By Steve Kolowich
Can taking a MOOC help a student land a better job? Proponents of the massive open online courses hope so. Each of the major MOOC providers—Coursera, edX, and Udacity—has expressed interest in helping connect employers to well-qualified job applicants who succeed in their online courses. But now, after a failed experiment, edX says it is giving up on job-placement services.
That was among several developments described last month to members of edX’s consortium in a private meeting during which a possible expansion of the group and of the edX business model were also discussed. The Chronicle obtained slides from the presentation from a non-edX source.
In a pilot job-placement program, edX recruited 868 high-performing students from two computer-science MOOCs at the University of California at Berkeley. Based on their apparent strengths, edX tried matching them to a handful of technology companies, including Google, Amazon, and SAP. The vast majority of the students were from outside the United States, and many were working professionals.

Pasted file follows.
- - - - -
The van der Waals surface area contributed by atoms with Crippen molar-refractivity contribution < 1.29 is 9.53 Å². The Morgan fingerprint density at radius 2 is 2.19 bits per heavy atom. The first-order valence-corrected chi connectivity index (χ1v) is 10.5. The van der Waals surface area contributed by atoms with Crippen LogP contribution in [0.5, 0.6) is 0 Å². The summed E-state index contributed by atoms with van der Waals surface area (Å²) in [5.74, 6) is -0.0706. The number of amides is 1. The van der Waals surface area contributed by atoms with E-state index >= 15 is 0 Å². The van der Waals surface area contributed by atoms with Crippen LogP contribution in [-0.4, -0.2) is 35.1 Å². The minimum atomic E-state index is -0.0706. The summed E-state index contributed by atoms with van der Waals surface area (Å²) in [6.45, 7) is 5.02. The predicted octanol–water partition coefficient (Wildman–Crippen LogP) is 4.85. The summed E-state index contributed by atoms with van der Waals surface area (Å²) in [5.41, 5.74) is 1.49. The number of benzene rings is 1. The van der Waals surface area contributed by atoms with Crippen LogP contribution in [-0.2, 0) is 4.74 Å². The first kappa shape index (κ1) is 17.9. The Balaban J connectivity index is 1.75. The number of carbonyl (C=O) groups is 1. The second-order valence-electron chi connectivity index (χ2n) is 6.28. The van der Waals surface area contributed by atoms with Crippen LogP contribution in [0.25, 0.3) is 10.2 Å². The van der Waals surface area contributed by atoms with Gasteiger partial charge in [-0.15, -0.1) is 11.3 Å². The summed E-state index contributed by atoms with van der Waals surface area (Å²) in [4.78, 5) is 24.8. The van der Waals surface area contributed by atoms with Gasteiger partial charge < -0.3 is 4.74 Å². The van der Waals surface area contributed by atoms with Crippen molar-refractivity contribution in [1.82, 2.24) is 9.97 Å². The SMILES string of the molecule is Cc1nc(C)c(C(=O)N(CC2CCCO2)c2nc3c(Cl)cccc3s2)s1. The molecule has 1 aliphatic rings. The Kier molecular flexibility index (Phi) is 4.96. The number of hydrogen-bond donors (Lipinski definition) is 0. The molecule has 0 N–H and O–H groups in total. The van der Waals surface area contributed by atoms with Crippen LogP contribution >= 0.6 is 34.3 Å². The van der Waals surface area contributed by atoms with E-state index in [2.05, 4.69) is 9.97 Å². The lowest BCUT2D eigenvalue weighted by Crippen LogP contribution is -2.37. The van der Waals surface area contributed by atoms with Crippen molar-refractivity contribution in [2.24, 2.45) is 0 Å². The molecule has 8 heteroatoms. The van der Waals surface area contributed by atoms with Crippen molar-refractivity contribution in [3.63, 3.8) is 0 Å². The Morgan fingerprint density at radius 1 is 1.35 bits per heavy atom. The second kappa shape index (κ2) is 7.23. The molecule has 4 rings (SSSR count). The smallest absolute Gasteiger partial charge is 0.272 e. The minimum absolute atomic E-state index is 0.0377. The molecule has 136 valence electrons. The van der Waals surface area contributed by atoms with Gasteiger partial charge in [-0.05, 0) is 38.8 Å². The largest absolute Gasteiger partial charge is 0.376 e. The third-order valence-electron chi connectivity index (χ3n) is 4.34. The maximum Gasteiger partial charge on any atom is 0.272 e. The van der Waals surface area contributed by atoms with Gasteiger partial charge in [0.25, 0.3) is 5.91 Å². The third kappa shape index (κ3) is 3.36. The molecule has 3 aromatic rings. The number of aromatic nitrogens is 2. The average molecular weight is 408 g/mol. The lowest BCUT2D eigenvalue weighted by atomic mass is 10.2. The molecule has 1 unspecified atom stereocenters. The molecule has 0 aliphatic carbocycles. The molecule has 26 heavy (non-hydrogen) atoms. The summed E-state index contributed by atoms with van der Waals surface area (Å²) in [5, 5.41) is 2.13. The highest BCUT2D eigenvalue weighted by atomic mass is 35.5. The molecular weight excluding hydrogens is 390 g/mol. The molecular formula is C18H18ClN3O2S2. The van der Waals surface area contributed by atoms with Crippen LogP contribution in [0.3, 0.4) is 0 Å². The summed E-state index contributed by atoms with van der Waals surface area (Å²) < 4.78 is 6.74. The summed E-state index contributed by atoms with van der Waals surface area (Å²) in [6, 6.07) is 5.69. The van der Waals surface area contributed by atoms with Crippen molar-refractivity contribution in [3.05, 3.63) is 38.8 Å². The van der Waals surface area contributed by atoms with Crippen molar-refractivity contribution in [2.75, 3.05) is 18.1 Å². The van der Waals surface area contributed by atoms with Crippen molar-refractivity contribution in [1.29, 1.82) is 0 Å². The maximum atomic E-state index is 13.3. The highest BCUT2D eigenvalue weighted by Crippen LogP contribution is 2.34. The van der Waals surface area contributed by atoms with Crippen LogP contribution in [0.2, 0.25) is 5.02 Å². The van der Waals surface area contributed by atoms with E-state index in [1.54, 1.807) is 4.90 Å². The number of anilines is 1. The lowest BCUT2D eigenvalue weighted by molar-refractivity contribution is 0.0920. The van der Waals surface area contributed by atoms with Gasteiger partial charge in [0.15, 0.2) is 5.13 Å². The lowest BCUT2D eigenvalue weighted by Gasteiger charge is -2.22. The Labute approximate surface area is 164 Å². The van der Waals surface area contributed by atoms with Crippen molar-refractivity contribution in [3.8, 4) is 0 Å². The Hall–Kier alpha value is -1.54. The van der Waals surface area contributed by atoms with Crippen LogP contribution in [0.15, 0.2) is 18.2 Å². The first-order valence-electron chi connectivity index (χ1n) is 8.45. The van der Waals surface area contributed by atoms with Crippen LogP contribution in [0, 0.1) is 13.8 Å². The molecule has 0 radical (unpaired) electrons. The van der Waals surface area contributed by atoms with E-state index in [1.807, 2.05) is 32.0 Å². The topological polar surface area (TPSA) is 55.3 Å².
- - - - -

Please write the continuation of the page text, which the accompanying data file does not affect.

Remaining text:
But it didn’t pan out. Of those 868 students, only three landed job interviews. None was hired. The results of the pilot, which ran about a year ago, were not publicized, but some details were presented at the members’ meeting last month.
The MOOC provider has a number of theories about why the experiment went so poorly. One is that human-resources departments at the companies still look for traditional college experience when vetting job candidates.
“Existing HR departments want to go for traditional degree programs and filter out nontraditional candidates,” reads one slide from the presentation. Anant Agarwal, edX’s president, said in an interview on Friday that the companies already had many of the successful MOOC students in their recruitment databases.
[ Full article available at The Chronicle of Higher Education: http://chronicle.com/blogs/wiredcampus/edx-drops-plans-to-connect-mooc-students-with-employers/48987 ]